Questions 3: The Bad Boy Topic Comes to an End

Robin Hood and Marian

I was going to do a ‘Bad Boy Store’, but it wasn’t working out.  Didn’t hit the right notes and my own limitations on the topic proved problematic.  So, I dusted off the ‘Questions 3’ post even though I did something similar at the end of Monday’s post.  Figure it’s a nice time for audience interactions.  You can answer in a comment (you don’t have to copy/paste the question) or as a post on your own blog (please pingback), so let’s have some fun.

  1. Who is your favorite ‘Bad Boy’ from fiction?
  2. If you had to design a ‘Bad Boy’, what would be a necessity?
  3. Why do you think the ‘Bad Boy’ is so appealing to audiences?


About Charles Yallowitz

Charles E. Yallowitz was born, raised, and educated in New York. Then he spent a few years in Florida, realized his fear of alligators, and moved back to the Empire State. When he isn't working hard on his epic fantasy stories, Charles can be found cooking or going on whatever adventure his son has planned for the day. 'Legends of Windemere' is his first series, but it certainly won't be his last.
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31 Responses to Questions 3: The Bad Boy Topic Comes to an End

  1. 1. Kisten from Kim Harrison’s Hollows/Rachel Morgan series.
    2. A motorbike, and a, “too cool to care,” attitude.
    3. Because the bad boy represents danger, thrills, and all the similar things we sometimes wish we could have, but don’t dare seek in real life.

    Liked by 1 person

  2. L. Marie says:

    1. Who is your favorite ‘Bad Boy’ from fiction?
    Probably Howl from Howl’s Moving Castle (Miyazaki’s adaptation of Diana Wynne Jones’s book is really the favorite). His reputation for eating people’s hearts and killing wizards makes a bad boy.
    2. If you had to design a ‘Bad Boy’, what would be a necessity?
    Past suffering and attitude (these often shape character), but a desire to love and be loved
    3. Why do you think the ‘Bad Boy’ is so appealing to audiences?
    This person is unpredictable. Willing to fight, but also to pick fights sometimes. People think this person can be tamed, but that’s not true.


  3. Bad boy? Humbert Humbert, in Lolita
    Essential element – A sense of humor
    I think audiences like bad boys because secretly they admire what bad boys can get away doing.

    Liked by 1 person

  4. 1. I’m odd, and like the very clever Bad Boys more than the idiots whose arm muscles are bigger than their head.
    2. A Bad Boy necessity would be having a piercing look, through the serious focus of his situation, that helps the love interest see his inner soul and vulnerability.
    3. My theory is that women want an invincible force so they feel protected; and get hot and bothered over the idea that, as strong and powerful as that man is, she’s influenced some soft part of him. There often seems to be a element of thinking she can change him but truly not wanting that change because then he wouldn’t be a Bad Boy?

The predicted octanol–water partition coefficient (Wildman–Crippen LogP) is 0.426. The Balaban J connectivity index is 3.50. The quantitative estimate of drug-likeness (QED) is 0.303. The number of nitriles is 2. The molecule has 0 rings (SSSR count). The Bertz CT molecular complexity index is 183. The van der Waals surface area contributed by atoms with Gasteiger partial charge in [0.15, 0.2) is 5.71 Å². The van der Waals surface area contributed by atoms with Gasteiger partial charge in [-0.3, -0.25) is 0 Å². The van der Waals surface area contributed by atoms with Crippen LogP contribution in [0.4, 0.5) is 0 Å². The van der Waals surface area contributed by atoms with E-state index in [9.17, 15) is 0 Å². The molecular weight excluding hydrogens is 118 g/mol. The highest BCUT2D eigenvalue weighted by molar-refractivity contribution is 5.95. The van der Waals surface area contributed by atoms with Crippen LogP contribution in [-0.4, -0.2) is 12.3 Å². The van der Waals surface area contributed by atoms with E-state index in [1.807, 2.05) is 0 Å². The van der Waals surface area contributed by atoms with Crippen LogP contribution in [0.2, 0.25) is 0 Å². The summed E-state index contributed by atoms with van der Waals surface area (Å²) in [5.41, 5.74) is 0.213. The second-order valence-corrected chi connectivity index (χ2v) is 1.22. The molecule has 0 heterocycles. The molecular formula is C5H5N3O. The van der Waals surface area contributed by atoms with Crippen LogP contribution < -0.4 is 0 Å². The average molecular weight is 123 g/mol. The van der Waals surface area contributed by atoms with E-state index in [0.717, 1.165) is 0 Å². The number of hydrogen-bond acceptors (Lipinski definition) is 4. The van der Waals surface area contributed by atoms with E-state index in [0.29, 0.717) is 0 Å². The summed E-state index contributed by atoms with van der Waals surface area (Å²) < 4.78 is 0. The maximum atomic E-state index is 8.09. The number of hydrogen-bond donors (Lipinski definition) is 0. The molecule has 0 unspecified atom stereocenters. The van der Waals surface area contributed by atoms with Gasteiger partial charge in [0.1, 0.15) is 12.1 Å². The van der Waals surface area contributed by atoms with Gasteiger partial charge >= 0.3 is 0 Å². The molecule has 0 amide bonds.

My writing got me wondering about Bad Girls, too. What do you think about Bad Girls, Charles?


    • I think the clever ones go further too. You don’t really remember the muscle heads because they don’t evolve. Most of them are secondary characters too. Interseting how so many people believe that all bad boys are really vulnerable on the inside. That kind of feeds the belief that they can be changed for the better.

      I was thinking about doing something about Bad Girls, but that’s not as common. You do have Femme Fatales and promiscuous types, but those are treated differently. The ‘dark and dangerous’ thing seems to be reserved for male characters, especially when you factor in the common element of someone trying to change them.

      Liked by 1 person

      • True, but thinking that way got me wondering if things work the same on the flip side. Do men like Bad Girls? Why? Same reasons, or just because they think she’d be fun in bed and that’s the end of it?


      • Maybe I’ll make Bad Girls the topic I need for the last week in November. You’re probably right that it’s more for fun and not bringing her home to meet the family.

        Liked by 1 person

  5. 1) Madmartigan from Willow. They played him a lot for laughs, skirt-chasing and accidentally being under a love spell.

    2) Some sort of combat ability, for when his hijinks anger people. Madmartigan was “the greatest swordsman in the world.” Also a quick wit that can be nasty or just funny. (Hence people getting mad at him.)

    3) There’s a certain swagger and charm that draws people to them, although in real life I don’t think I’d have patience with that type.


    • Madmartigan is a great example of a fantasy bad boy. Still some honor, but certainly a miscreant most of the time. I’ve met some charming people in real life and they’re not as dull as one would think. The reason they get attention is because they know how to work a crowd.

      Liked by 1 person

  6. Pingback: Fictional Bad Boys: 3 Questions – Staci Troilo

  7. Tough one for me, because I’m not into the romance angle these usually have.

    1. My favorite currently is Merv from Sin City.

    2. I did it and his name is Clovis. He gets things done, sometimes brutally, but he also befriends a dog.

    3. Because the audience can see what should be done, but lives within the system. The bad boy operates beyond the system and gets the fantasy results we truly want.

    Liked by 1 person

  8. Pingback: Fictional Bad Boys – Joan Hall (Blog)

  9. Joan Hall says:

    Learned of this through Staci. Decided to play along. Here’s a link to my answers.


  10. Pingback: Fictional Bad Boys – Jessica Bakkers

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